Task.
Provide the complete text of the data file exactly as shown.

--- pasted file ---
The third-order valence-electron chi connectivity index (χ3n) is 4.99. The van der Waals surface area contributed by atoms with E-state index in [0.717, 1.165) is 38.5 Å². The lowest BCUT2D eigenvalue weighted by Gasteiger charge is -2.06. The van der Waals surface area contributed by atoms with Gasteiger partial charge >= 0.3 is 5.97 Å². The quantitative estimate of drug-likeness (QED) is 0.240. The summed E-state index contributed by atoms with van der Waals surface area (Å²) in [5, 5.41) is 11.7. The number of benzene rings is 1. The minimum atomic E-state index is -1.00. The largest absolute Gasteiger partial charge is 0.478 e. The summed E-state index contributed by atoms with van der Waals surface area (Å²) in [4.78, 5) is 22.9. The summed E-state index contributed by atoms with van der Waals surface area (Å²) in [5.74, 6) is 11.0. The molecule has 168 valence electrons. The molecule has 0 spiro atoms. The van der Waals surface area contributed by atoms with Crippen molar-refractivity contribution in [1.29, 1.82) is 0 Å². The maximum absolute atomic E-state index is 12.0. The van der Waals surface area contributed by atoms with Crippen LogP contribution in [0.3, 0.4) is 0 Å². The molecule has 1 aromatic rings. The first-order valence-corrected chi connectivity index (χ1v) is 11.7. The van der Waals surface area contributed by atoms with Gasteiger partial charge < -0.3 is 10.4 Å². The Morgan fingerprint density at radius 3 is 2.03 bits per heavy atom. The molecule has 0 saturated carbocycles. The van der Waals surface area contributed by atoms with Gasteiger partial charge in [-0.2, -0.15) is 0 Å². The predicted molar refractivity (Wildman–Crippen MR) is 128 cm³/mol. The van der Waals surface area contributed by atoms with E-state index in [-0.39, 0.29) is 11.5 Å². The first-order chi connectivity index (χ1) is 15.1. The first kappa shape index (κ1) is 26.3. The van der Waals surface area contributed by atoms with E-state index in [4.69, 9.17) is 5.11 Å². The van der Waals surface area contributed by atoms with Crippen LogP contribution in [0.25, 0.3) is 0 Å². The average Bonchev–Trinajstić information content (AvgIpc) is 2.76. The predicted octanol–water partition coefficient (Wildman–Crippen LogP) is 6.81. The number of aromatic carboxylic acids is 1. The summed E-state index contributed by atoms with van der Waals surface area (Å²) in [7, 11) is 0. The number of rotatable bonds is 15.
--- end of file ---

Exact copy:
The third-order valence-electron chi connectivity index (χ3n) is 4.99. The van der Waals surface area contributed by atoms with E-state index in [0.717, 1.165) is 38.5 Å². The lowest BCUT2D eigenvalue weighted by Gasteiger charge is -2.06. The van der Waals surface area contributed by atoms with Gasteiger partial charge >= 0.3 is 5.97 Å². The quantitative estimate of drug-likeness (QED) is 0.240. The summed E-state index contributed by atoms with van der Waals surface area (Å²) in [5, 5.41) is 11.7. The number of benzene rings is 1. The minimum atomic E-state index is -1.00. The largest absolute Gasteiger partial charge is 0.478 e. The summed E-state index contributed by atoms with van der Waals surface area (Å²) in [4.78, 5) is 22.9. The summed E-state index contributed by atoms with van der Waals surface area (Å²) in [5.74, 6) is 11.0. The molecule has 168 valence electrons. The molecule has 0 spiro atoms. The van der Waals surface area contributed by atoms with Crippen molar-refractivity contribution in [1.29, 1.82) is 0 Å². The maximum absolute atomic E-state index is 12.0. The van der Waals surface area contributed by atoms with Crippen LogP contribution in [0.3, 0.4) is 0 Å². The molecule has 1 aromatic rings. The first-order valence-corrected chi connectivity index (χ1v) is 11.7. The van der Waals surface area contributed by atoms with Gasteiger partial charge < -0.3 is 10.4 Å². The Morgan fingerprint density at radius 3 is 2.03 bits per heavy atom. The molecule has 0 saturated carbocycles. The van der Waals surface area contributed by atoms with Gasteiger partial charge in [-0.2, -0.15) is 0 Å². The predicted molar refractivity (Wildman–Crippen MR) is 128 cm³/mol. The van der Waals surface area contributed by atoms with E-state index in [-0.39, 0.29) is 11.5 Å². The first-order chi connectivity index (χ1) is 15.1. The first kappa shape index (κ1) is 26.3. The van der Waals surface area contributed by atoms with E-state index in [4.69, 9.17) is 5.11 Å². The van der Waals surface area contributed by atoms with Crippen LogP contribution in [0.25, 0.3) is 0 Å². The average Bonchev–Trinajstić information content (AvgIpc) is 2.76. The predicted octanol–water partition coefficient (Wildman–Crippen LogP) is 6.81. The number of aromatic carboxylic acids is 1. The summed E-state index contributed by atoms with van der Waals surface area (Å²) in [7, 11) is 0. The number of rotatable bonds is 15.